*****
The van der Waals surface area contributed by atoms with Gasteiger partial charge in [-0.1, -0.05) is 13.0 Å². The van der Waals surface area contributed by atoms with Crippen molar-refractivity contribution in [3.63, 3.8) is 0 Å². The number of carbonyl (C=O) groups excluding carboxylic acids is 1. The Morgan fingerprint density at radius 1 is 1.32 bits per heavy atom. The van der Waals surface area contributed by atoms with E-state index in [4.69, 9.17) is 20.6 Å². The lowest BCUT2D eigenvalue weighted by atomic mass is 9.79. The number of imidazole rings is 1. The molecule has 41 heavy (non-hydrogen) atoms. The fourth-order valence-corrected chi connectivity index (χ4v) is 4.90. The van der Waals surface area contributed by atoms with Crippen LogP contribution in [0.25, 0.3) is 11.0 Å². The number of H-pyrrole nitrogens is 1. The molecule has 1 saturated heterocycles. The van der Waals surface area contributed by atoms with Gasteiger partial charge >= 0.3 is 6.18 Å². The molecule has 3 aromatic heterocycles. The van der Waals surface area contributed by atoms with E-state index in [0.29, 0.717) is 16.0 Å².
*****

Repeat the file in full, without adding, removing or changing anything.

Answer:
The van der Waals surface area contributed by atoms with Gasteiger partial charge in [-0.1, -0.05) is 13.0 Å². The van der Waals surface area contributed by atoms with Crippen molar-refractivity contribution in [3.63, 3.8) is 0 Å². The number of carbonyl (C=O) groups excluding carboxylic acids is 1. The Morgan fingerprint density at radius 1 is 1.32 bits per heavy atom. The van der Waals surface area contributed by atoms with E-state index in [4.69, 9.17) is 20.6 Å². The lowest BCUT2D eigenvalue weighted by atomic mass is 9.79. The number of imidazole rings is 1. The molecule has 41 heavy (non-hydrogen) atoms. The fourth-order valence-corrected chi connectivity index (χ4v) is 4.90. The van der Waals surface area contributed by atoms with Crippen LogP contribution in [0.25, 0.3) is 11.0 Å². The number of H-pyrrole nitrogens is 1. The molecule has 1 saturated heterocycles. The van der Waals surface area contributed by atoms with Gasteiger partial charge >= 0.3 is 6.18 Å². The molecule has 3 aromatic heterocycles. The van der Waals surface area contributed by atoms with E-state index in [0.29, 0.717) is 16.0 Å².